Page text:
While people all across Maryland went to sleep not knowing the winner of the presidential election, most other races in the Old Line State were largely settled on Tuesday night—even if there were some hiccups counting ballots in several jurisdictions. Here in Baltimore, City Council President Brandon Scott, 36, won the race for mayor, becoming the youngest person to secure the city’s top job. The state’s delegation in the U.S. House of Representatives remained unchanged, seven Democrats to one Republican. There will be five new faces on the Baltimore City Council, Councilman Bill Henry will become the new comptroller, and Delegate Nick J. Mosby will be sworn in as City Council President—outcomes that were more or less sealed during the primary election.
Even so, there were significant developments in local politics following the election. Here are four takeaways from the results.
High-profile races fail to deliver upsets
While most of the council races were effectively settled after the primary, one incumbent received what appeared to be a strong challenge: 12th District Councilman Robert Stokes. The Green Party ran local teacher and organizer Franca Muller Paz, and she soon grew an enthusiastic following online and raised a formidable war chest. In the end, voters in the heavily Democratic district stuck with the incumbent, handing Stokes a comfortable win, 59 percent to 36 percent.
Similarly, independent mayoral candidate Bob Wallace and Republican Congressional candidate Kim Klacik, both of whom had considerable funds and spent accordingly, couldn’t make much of a dent against the favorites. Scott, who won a tight race for the Democratic nomination, beat Wallace by more than 50 points. In the 7th Congressional District, covering parts of Baltimore City and Baltimore and Howard Counties, Klacik couldn’t gain ground on Kweisi Mfume in a rematch of the special election to complete the term of the late Elijah Cummings.
Turnout appears to be in line with past elections
As of Wednesday morning, more than 474,000 people reportedly went to the polls on Election Day, according to an unofficial count from the Maryland State Board of Elections. Combined with mail-in votes and early voting across the state, some 2.8 million Marylanders cast ballots, and officials reportedly anticipate another 300,000 mail-in ballots postmarked on Tuesday to arrive and be counted.
According to data compiled by WMAR’s Mallory Sofastaii, that raw vote total would top the last four presidential elections.
However, there are 4.1 million eligible voters in the state, meaning the percentage of the electorate who went to the polls or mailed in a ballot is in line with recent history. Figures are still incomplete. The five largest jurisdictions in the state stopped posting results from Election Day because the data transfer was reportedly taking too long, but more information should be finalized soon.
Voters choose to remake city government
When Scott takes over as mayor, he will do so without some of the power his predecessors enjoyed. Voters overwhelmingly backed a series of questions weakening the city’s strong-mayor structure of government and giving more tools to the City Council. Don’t feel too bad for Scott, though, because these were many of the reforms he pushed for in his role as president of the council.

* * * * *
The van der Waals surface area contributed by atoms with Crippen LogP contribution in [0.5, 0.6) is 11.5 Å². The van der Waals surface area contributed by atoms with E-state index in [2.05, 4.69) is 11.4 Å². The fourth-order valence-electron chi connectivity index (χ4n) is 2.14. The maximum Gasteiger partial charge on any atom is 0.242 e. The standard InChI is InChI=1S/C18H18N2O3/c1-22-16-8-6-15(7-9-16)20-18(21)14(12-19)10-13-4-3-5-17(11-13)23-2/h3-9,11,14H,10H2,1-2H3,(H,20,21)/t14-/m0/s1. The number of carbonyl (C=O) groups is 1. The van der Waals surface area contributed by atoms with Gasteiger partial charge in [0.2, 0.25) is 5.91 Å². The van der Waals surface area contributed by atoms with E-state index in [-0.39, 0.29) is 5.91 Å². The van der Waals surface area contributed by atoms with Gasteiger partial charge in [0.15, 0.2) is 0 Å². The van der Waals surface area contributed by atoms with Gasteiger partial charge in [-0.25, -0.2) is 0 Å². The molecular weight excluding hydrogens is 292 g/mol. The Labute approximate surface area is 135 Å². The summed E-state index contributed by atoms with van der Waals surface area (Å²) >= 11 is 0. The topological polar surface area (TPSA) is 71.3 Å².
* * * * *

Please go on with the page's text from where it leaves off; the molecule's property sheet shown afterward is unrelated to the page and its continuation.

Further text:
Here’s a rundown of some of the major changes: Question F gives the City Council greater authority over the budget, allowing members to increase spending in the general fund. Previously, the council could only cut from a proposed budget, but it could not reallocate any of that money.
Both Question G and Question H give the council great power to override a mayoral veto. The former measure lowers the threshold from three-fourths of the council to two-thirds, and the latter gives members more time to take up an override. Outgoing Mayor Bernard C. “Jack” Young vetoed legislation to put both questions on the ballot, but the council successfully overrode him.
Question K creates the position of City Administrator to oversee day-to-day operations of municipal government.
With an eye toward future changes, Question E establishes a commission to review the city charter every 10 years and suggest new additions or deletions.
Sports betting is legalized
By a vote of 66 percent to 34 percent, voters overwhelmingly approved a measure to legalize sports betting in Maryland, joining nearby jurisdictions Pennsylvania, West Virginia, Delaware and the District of Columbia.
It wasn’t always a foregone conclusion. According to a Goucher poll released in February, Marylanders were lukewarm about the idea, with 47 percent of respondents supporting sports betting and 43 percent opposing it.
Unfortunately, sports fans won’t be able to place a bet anytime soon on a Super Bowl run for the Ravens. The Maryland General Assembly now has to figure out some pretty important details, such as which companies and casinos can offer wagering, whether bettors can use apps, and just how much of revenues would go toward education. As of this writing, the legislative session is scheduled to begin on Jan. 21, 2021.